Posted on August 24, 2009

White Anger Fueling Health Care Debate

Mike Swift and Josh Richman, San Jose Mercury News, August 22, 2009


{snip} Many say the tempest over health care has its origin in the new administration’s breathtaking pace of change and in the long-term social and demographic trends that helped put the nation’s first African-American president in the White House.

But there is also a powerful social catalyst: The recession has savaged whites and middle-aged men to a degree unseen in most people’s lifetimes. And that has helped make many in those groups desperately, angrily anxious about change.


Surging emotions


Nationwide, there have been other signs of the Angry White Man phenomenon. The numbers of racial hate groups and anti-government citizen militias are surging. Guns sales appear to be climbing. Complaints of racial discrimination in much of the Bay Area and across the country are running higher than they have in at least a decade.

Even the Berkeley-based Sierra Club’s Internet comment boards recently erupted in a debate by members, hardly a conservative group, over whether the club was attacking whites, after it posted a member newsletter about its diversity program with the headline: “Yep, We’re Too White.”


Last week in San Jose, near an appearance by Sen. Barbara Boxer, predominantly white “tea party” protesters chanting, “USA, USA!” held up signs superimposing Obama alongside Adolf Hitler. One sign said Boxer should be bounced from office because she is “condescending to black people.”

“Some of it is not about health care, let’s face it,” said Richard Czik, former vice president of governmental affairs for the National Association of Evangelicals, a health care reform advocate who is organizing a moderate Christian association called the New Evangelicals. “Some of it has to be about an obvious rejection of Obama’s legitimacy as president. You wouldn’t get this anger, represented by the hate-mongering you see. Some of it is directed against the president, with some pretty deep-seated attitudes.”

Not about race

Some Bay Area opponents of health care reform acknowledge many of their supporters are over 50 and are white, but they argue that their sole concern is preserving quality health care.

“It’s not a racial issue,” said Bridget Melson, a Pleasanton psychotherapist who helped organize a protest Saturday outside the district office of Rep. Jerry McNerney, D-Pleasanton.

Some experts say one reason why so many health care protesters have been white is that, at least until now, Latinos, blacks, American Indians and Asian-Americans have had a much higher risk of being uninsured than whites.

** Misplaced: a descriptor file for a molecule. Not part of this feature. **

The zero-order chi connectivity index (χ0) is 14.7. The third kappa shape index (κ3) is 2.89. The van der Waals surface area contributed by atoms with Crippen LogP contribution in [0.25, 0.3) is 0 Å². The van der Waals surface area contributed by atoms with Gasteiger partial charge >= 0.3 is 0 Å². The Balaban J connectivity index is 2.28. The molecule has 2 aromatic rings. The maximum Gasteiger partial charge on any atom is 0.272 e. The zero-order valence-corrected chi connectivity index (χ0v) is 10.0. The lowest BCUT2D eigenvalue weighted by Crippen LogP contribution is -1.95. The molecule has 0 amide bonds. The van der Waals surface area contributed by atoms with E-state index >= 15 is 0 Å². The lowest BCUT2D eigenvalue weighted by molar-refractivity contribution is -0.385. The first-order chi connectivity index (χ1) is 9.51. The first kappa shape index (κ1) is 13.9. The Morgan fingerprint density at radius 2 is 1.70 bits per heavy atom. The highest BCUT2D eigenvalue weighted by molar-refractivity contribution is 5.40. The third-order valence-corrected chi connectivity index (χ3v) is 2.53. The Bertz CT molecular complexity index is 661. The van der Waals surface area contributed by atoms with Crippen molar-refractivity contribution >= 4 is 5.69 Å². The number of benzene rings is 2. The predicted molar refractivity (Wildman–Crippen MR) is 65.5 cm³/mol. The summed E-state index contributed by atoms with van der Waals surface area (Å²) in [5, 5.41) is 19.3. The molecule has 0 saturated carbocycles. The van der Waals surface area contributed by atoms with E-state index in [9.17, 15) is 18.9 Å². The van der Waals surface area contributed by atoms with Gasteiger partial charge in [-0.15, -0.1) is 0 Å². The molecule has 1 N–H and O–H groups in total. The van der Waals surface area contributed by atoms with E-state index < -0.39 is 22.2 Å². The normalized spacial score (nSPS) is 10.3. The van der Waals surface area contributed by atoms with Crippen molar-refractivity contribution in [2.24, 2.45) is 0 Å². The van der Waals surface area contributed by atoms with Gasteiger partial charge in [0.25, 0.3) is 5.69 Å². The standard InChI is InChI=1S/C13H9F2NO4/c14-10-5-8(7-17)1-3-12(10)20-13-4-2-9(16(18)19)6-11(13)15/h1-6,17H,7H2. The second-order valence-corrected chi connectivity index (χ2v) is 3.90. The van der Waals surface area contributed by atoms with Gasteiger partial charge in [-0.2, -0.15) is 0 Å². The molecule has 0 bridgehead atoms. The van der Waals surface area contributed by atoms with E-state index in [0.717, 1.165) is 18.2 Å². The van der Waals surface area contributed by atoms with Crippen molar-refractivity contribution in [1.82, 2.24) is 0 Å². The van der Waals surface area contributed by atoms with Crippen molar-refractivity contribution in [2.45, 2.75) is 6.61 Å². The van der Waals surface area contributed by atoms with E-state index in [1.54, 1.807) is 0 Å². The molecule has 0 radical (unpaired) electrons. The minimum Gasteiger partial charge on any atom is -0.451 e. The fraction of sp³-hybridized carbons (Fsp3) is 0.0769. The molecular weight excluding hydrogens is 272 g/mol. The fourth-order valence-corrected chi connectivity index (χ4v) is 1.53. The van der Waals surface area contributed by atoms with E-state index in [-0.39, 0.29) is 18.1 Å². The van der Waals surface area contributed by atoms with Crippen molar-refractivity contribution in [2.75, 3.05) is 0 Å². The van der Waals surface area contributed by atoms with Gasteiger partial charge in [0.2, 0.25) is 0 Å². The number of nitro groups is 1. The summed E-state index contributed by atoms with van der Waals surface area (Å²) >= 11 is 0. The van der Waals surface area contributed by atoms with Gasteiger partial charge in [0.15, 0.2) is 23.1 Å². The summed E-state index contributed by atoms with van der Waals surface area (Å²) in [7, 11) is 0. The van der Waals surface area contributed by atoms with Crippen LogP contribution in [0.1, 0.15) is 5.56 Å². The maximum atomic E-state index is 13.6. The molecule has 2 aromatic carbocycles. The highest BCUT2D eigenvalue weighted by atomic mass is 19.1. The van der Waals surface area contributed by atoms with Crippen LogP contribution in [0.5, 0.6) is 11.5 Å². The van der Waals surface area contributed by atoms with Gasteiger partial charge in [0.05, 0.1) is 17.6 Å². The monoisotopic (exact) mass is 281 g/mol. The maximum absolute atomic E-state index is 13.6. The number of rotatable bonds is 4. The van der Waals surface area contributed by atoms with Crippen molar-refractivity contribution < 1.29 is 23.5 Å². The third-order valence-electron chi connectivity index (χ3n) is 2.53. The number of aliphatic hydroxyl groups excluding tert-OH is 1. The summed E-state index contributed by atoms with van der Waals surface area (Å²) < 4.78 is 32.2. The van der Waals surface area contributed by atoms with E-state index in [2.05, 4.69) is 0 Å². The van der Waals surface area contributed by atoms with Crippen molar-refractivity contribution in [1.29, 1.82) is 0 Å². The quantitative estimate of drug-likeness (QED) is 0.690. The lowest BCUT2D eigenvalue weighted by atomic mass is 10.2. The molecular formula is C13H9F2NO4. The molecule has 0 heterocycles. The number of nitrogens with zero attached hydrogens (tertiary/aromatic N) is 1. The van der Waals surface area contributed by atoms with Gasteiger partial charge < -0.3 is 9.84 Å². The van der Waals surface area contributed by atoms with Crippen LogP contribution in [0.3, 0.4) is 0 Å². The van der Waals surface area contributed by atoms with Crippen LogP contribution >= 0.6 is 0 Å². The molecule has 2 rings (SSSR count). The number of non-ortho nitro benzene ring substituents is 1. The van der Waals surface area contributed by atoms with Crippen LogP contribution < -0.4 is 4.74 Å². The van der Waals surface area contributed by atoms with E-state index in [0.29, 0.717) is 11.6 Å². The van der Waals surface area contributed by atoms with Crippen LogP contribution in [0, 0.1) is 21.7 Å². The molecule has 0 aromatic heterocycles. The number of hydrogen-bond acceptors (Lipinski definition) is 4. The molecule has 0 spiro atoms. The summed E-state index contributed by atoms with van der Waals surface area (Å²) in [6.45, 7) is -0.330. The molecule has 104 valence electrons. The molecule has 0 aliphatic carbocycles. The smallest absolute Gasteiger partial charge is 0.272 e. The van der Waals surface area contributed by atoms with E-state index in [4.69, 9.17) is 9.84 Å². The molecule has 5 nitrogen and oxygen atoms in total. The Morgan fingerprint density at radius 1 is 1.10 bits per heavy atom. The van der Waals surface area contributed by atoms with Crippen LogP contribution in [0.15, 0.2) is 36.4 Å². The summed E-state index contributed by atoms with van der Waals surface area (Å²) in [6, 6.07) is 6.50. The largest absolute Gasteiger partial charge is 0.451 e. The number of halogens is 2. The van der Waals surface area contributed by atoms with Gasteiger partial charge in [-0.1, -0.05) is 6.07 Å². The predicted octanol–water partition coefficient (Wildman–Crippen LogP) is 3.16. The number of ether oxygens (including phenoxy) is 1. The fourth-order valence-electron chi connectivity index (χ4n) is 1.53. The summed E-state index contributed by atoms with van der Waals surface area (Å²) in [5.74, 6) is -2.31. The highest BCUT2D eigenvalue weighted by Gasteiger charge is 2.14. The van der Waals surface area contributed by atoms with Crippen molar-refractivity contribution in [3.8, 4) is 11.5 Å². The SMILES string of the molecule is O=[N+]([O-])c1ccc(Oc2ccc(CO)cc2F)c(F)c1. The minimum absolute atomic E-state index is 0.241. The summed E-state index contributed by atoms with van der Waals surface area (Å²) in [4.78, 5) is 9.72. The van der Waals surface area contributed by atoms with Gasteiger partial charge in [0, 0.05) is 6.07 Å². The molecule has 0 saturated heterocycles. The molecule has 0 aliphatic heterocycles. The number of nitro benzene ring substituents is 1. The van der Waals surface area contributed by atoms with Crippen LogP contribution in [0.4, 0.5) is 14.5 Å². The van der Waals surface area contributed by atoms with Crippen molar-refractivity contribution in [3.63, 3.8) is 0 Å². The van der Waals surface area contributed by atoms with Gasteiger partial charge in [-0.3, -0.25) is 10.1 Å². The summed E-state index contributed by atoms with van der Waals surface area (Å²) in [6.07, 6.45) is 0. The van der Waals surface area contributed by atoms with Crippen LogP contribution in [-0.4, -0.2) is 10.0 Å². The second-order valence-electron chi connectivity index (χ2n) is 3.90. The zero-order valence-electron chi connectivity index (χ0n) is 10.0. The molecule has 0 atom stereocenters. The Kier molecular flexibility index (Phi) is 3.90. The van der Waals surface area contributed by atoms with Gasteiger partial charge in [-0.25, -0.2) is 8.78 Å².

“I think the people who are probably most concerned about any changes relating to health care reform are moderately satisfied, willing to keep the status quo in place,” said health economist Stephen Zuckerman, a senior fellow at the nonpartisan Urban Institute’s Health Policy Center in Washington, D.C. “And it is the case that minority populations tend to be uninsured, so they have more to gain from reform.”


“But we’re not.”

Still, the economy has given many whites and middle-aged Americans legitimate reason to feel angry, fearful or threatened. This recession has taken a far larger share of jobs from older men, particularly white men, than earlier economic downturns.

During the six decades since World War II, the unemployment rate for men aged 55 and older averaged 3.7 percent, and reached 7 percent in only a single month–February 1950, according to the U.S. Bureau of Labor Statistics.

Then came 2009.

So far this year, the monthly unemployment rate for men over 55 has been almost double the historical average.

At 6.7 percent and 6.5 percent during the first two quarters of 2009, the unemployment rate for older white men is higher than it’s ever been since the government began tracking that group, in the early 1950s. Unemployment rates for black and Latino men, however, are lower than the peak they hit during the recession of the early 1980s.

Tensions are rising

Aside from the health care debate, there are numerous signs that racial tension may be on the rise.

The federal government has noted a 25 percent uptick in complaints of racial discrimination since 2006. In the Bay Area, Santa Clara County numbers were down, but Alameda and Contra Costa counties recorded 10-year highs for racial complaints in 2008.


In a recent column, Buchanan said the recession’s unprecedented impact on older men, particularly whites, is helping to fuel the outcry over health care reform.


Different nation

But America is a very different place demographically than it was at the start of the Clinton administration, when three-quarters of Americans were white. Some say some of the tension in the nation’s civic dialogue has something to do with fear about how immigration and time are remaking the nation’s population.

Today, under two-thirds of Americans are white, while California went from being nearly 60 percent white in 1990 to just over 40 percent white today. Even in Orange County, ground zero for California conservatism, whites are no longer a majority of the population, according to U.S. Census estimates.

“Those whites that you see at the health care meetings, that was really Ronald Reagan’s America,” said John Kenneth White, a presidential scholar at the Catholic University of America and author of the newly published “Barack Obama’s America: How New Conceptions of Race, Family and Religion Ended the Reagan Era.”

“Reagan’s California exists today only on the commemorative license plate. That California that elected him governor twice and president twice is no more,” White said. He believes some of the anger behind the health care debate is from “a sense that power has shifted in the country, and the country they thought they knew doesn’t exist anymore.”